Bravo, excellent post :bassist:
     
  4. bongostealth

    bongostealth Supporting Member

    Jun 3, 2011
    Atlanta, GA
    Glad you liked it! :hyper:

    Are you looking to purchase one of these?
     
  5. SoVeryTired

    SoVeryTired Endorsing nothing, recommending much Supporting Member

    Jul 2, 2011
    Milton Keynes, UK
    I only have experience of the MTD Kingston (far east) range. Really well-built instruments and the asymmetric neck is fantastic (I think this has been a feature of Mike's basses from the beginning, but I stand to be corrected).
     
  6. I own a pre-Gibson Tobias and two custom MTD 534s. Mike Tobias is all about tone! He is a great Luthier but he really knows wood, wood combos, and tonal qualities. If you can describe what tone you are looking for....he can prescribe which wood is best suited for you. I have ownes Roscoes, Ken Smiths, Rics and ......I personally think Mike makes the best basses. I have also owned many, many Tobias over the years and would have kept them all if finances would have allowed it. It was a process I had to go thru to learn what "my" tone was. No matter which pre-Gib Tobias you buy....they are all awesome.
     
  7. Musiclogic

    Musiclogic

    Aug 6, 2005
    Southwest Michigan
    Disclosures:
    Owner/Builder: HJC Customs USA, The Cool Lute, C G O
    Agreed that Mike knows woods, and is a great Luthier. I have been accused of almost worshiping him...LMAO

    I have owned Pre Gibson Tobias I had custom built, an early Gibson era Tobias, and a couple of MTD's(both USA made). For me, the Pre Gibson and early Gibson era Tobias's are far and away the better instrument for playability and sound. BUT, if you want the more percussive nature and slightly dampened sustain of a bolt on, the MTD's are an excellent choice. Again going back to which sound you desire.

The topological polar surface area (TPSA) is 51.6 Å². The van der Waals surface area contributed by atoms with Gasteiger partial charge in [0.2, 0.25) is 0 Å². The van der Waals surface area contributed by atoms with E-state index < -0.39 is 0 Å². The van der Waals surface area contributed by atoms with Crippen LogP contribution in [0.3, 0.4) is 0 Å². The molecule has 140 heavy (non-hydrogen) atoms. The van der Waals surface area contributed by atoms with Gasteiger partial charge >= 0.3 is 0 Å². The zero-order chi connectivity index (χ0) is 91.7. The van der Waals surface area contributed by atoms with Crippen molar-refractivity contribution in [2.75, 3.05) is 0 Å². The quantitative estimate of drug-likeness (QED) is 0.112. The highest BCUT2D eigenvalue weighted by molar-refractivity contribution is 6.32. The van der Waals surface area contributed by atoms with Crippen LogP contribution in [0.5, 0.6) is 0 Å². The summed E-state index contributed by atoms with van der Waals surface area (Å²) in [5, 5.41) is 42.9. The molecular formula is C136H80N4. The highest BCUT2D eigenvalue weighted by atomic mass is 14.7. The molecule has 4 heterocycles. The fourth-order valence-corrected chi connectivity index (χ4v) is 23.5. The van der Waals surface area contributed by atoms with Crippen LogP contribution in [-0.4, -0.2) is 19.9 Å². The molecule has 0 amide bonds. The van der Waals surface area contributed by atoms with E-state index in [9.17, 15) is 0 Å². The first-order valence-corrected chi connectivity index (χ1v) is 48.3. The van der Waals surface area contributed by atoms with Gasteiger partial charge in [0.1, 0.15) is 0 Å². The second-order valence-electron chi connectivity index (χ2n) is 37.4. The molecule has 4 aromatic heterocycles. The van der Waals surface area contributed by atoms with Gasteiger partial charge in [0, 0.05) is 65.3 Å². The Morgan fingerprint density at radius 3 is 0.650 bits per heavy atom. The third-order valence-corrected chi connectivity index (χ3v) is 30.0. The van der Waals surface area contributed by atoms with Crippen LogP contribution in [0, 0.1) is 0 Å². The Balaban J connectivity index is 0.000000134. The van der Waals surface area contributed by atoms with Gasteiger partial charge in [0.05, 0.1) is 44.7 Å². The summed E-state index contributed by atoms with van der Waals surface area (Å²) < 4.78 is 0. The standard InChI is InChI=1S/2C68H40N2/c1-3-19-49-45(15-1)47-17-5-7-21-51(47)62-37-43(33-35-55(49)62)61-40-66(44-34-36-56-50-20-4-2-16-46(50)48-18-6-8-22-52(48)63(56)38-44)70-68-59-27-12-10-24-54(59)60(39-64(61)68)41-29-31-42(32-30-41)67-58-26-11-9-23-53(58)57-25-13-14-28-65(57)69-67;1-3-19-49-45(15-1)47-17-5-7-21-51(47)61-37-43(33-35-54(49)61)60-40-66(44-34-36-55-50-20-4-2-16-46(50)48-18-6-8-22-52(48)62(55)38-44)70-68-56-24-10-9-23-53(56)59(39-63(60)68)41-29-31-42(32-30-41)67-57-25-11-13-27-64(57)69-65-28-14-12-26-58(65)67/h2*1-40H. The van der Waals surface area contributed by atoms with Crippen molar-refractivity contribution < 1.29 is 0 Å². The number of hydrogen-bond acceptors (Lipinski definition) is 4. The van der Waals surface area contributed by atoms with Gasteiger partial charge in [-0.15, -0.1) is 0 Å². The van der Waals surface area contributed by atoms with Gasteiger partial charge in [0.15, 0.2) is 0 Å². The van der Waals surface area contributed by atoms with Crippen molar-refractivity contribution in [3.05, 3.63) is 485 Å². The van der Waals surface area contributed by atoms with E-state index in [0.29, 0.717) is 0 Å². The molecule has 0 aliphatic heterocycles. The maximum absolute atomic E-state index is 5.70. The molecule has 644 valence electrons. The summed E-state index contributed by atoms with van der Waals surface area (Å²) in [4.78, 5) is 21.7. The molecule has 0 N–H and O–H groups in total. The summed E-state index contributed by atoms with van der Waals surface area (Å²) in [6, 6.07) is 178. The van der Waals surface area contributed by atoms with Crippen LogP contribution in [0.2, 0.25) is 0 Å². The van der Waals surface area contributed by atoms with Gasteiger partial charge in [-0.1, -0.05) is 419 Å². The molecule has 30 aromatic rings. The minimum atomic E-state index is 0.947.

8. bennymares

    bennymares

    Jan 11, 2013
    sorry if in the wrong section but i bought a bass and need help finding out what brand it is. it doesnt have a name or serial number. it has a bartolini pickup.
     

    Attached Files:

  9. TheBear

    TheBear

    Jun 15, 2008
    Austin, TX
    Tupac, there were also some Gibson-era Tobias models named Renegade and Growler that are generally considered on rung lower in price and quality from the other Gibson-era Tobias basses and several levels lower than any pre-Gibson Tobias. Not bad basses at all but they don't compare to Killer B's, Basics, Classics and Signatures or, again, any pre-Gibson. There was also a beginner-level line of several models sold by MusicYo.com named Tobias Toby in 4 and 6 string versions, I believe that they were made in Korea or Indonesia.

    bennymares, that bass that you posted photos of looks like it was modeled after a Gibson-Era Tobias Growler but I'be never seen a Growler like that. What's the story on it?
     
  10. bennymares

    bennymares

    Jan 11, 2013
    bought it at a pawn shop about 5 yrs ago n they could only tell me that the person that lost it said it was custom
     
  11. bennymares

    bennymares

    Jan 11, 2013
    the only thing i can think of is someone made it themself..its really well made and sounds great.